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Therefore you shall be perfect, just as your Father in heaven is perfect.  (Matthew 5:48)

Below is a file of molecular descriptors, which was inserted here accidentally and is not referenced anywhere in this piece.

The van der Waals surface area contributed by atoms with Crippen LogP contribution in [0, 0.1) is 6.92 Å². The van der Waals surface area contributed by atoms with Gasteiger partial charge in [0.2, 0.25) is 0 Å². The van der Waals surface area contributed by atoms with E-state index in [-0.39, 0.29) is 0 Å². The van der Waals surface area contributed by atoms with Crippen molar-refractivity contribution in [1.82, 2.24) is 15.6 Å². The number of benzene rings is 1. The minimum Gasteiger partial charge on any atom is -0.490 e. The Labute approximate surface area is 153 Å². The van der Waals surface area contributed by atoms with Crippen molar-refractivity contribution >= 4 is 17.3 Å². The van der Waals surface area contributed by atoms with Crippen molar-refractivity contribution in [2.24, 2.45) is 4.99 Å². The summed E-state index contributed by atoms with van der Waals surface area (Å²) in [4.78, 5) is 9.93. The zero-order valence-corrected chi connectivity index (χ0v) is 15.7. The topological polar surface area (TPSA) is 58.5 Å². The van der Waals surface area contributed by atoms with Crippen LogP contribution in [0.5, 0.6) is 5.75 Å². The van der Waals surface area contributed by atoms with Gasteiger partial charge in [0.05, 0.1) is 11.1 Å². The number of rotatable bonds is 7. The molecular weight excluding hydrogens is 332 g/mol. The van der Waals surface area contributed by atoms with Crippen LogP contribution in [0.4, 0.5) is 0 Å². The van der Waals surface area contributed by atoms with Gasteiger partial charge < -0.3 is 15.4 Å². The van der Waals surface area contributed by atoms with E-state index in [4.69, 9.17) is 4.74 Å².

“Even as your Father which is in heaven is perfect.” Though fittingly employed at the close of this chapter, the word “perfect” is more immediately connected with the last few verses. Dealing with that strange inference of the Pharisees, that because we are commanded to love our neighbors, we are therefore required to hate our enemies, Christ presents the true idea of love, the perfect conception of love. He demands such a love as can make what is opposite to it, as well as what is akin to it, its object. The apostles teach that perfection is the idea, the aim, to be kept in the soul of the Christian, there to work as a perpetual inspiration to the seeking of perfection in the life and conduct. St. Paul presents the distinction between full-grown men and little children. The full-grown men are the perfect; they have reached the fullness, the standard, of Christian manhood. A man “perfect” is one who has attained his moral end, the standard according to which he was made; one in whom every Christian grace has reached its ripeness and maturity.